Academic contests were held, including opportunities for the students to win various scholarships, like athletics and music.
Dean Helm, business manager, with his creative art known as Helmdini, entertained the students with a special magic performance. Evie, an eighth-grader, pointed out, “My favorite part was the magic show.” She added that she is excited to come to Campion because, during her visit, the students were friendly and welcoming.
The students toured the dorms and participated in mini-scramble games before supper. After dinner, Dean and Sue Helm took the students out for ice cream to satisfy their sweet teeth. Angel, an eighth-grader, remarked, “I enjoyed the ice cream. The classes and the people who were there were nice.”
The event concluded with an award show and a vespers program. The visiting students were sent off with a farewell gift put together by Campion Academy with the hope of seeing them again as future students.
–Love Pickle is a senior at Campion Academy; photos supplied
By Dustin Stegen … At one point in our lives, we all had to be introduced to every food we now eat. We weren’t born to love certain foods. No one came out of the womb salivating at the thought of peanut butter toast. We had to acquire the desire for it. This is especially true for foods whose characteristics may not be as desirable as a chocolate treat or salty chips. Those foods do not take much time or effort to enjoy.
This is especially true for our children. Introducing new foods can be challenging. I am not talking about chocolate ice cream with crushed Oreos all over it, once our children have this type of food they seem to want it all of the time. Who can blame them? I am talking about foods like broccoli, asparagus, turnips, and tofu. These foods may sound delicious to some but may not be what our children desire but it is the food we help they learn to love. Our job as parents is to keep trying to give new, healthy foods for our kids. Children are hard to predict when it comes to their eating habits. Some days they want to eat anything and everything put in front of them. Then other days, even their favorite meal disgusts them. It can take 10 to 15 attempts for children to eat and then enjoy new foods. So don’t be discouraged and don’t give up if it take longer than that. If you have prepared the food well with delicious ingredients, your children will learn to love it. Try your best to never force, pressure and coerce your children into eating their foods. Make eating a time of fun and fellowship. (The way we treat our children when it comes to food is a giant topic and is not fully covered in this blog. Look out for future blogs covering parenting and eating tips). Please remember, children do have a more sensitive palate than older adults. They can detect bitter flavors quickly. Give them some grace when trying kale for the first time.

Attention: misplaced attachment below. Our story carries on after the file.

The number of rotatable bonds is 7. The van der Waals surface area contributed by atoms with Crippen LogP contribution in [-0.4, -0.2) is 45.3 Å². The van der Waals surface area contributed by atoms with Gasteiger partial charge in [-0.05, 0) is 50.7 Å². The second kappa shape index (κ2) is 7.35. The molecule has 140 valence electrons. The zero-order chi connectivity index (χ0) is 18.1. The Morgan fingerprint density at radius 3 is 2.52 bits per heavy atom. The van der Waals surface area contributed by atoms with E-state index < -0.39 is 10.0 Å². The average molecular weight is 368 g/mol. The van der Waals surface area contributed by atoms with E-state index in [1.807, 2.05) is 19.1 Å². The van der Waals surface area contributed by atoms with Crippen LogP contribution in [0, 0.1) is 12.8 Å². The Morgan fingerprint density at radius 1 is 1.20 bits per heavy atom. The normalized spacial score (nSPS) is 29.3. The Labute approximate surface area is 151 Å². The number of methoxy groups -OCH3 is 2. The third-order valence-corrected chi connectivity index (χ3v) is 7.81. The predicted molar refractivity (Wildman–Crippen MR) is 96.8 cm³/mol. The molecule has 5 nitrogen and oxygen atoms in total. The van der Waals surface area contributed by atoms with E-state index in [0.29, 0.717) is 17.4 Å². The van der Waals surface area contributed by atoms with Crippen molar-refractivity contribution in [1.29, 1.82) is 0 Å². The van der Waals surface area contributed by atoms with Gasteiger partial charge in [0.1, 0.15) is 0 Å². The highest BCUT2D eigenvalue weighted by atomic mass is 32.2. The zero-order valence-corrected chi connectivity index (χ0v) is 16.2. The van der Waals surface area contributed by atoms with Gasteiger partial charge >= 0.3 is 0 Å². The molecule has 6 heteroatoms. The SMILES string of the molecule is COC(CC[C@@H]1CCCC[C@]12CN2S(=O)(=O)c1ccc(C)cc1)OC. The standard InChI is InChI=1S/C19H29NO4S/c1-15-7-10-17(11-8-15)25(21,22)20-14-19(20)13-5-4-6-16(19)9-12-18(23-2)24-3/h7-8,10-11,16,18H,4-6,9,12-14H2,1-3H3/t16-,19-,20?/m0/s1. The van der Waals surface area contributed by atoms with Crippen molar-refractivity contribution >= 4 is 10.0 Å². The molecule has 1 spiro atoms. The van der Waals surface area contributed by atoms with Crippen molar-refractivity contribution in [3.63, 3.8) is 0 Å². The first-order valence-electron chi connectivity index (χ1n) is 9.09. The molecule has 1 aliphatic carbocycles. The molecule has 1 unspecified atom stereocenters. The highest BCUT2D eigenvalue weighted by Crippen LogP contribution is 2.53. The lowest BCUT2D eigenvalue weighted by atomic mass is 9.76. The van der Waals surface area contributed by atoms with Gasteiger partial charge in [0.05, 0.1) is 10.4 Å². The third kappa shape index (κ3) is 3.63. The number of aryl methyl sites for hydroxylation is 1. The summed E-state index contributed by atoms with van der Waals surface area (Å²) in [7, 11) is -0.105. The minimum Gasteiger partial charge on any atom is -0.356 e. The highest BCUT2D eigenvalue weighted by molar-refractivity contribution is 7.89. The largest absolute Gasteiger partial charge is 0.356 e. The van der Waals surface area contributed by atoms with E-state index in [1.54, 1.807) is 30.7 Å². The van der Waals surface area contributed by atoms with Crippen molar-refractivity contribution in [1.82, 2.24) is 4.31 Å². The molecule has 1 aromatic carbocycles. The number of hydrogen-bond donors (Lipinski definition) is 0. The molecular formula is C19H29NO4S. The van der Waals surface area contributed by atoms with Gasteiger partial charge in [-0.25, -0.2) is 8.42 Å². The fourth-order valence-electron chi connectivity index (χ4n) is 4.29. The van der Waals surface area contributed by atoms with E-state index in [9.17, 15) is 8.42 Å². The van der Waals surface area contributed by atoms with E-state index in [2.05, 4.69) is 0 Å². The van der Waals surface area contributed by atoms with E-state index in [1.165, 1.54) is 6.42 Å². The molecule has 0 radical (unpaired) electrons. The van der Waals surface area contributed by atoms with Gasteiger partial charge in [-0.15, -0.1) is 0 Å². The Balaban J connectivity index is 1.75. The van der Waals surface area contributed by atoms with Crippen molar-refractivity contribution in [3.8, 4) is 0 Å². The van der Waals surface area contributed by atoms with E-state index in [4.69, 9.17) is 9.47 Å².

Our children will also be more likely to try food if we, the parent or adult, are eating and obviously enjoying the food. If we are hesitant to eat the meal with a grimus you can almost guarantee our children won’t be trying it. Speaking of adults, we too sometimes need 10 to 15 times to try a new food. How many of us have a friend who is unwilling to try certain foods because they know they disliked them as a child? As we age, we must eat our fruits, vegetables, and whole grains to aid in our own health promotion. These types of foods are essential and should be incorporated into our diets. The most important step in improving our diet through nutrition is actually eating the food. If you disliked broccoli as a kid, that may be because it was not prepared well. I am sorry to say it but who actually liked steamed broccoli? I can’t be the only one who dislikes it. But I love broccoli, lightly baked in olive oil. Crispy and sweet. Truly amazing.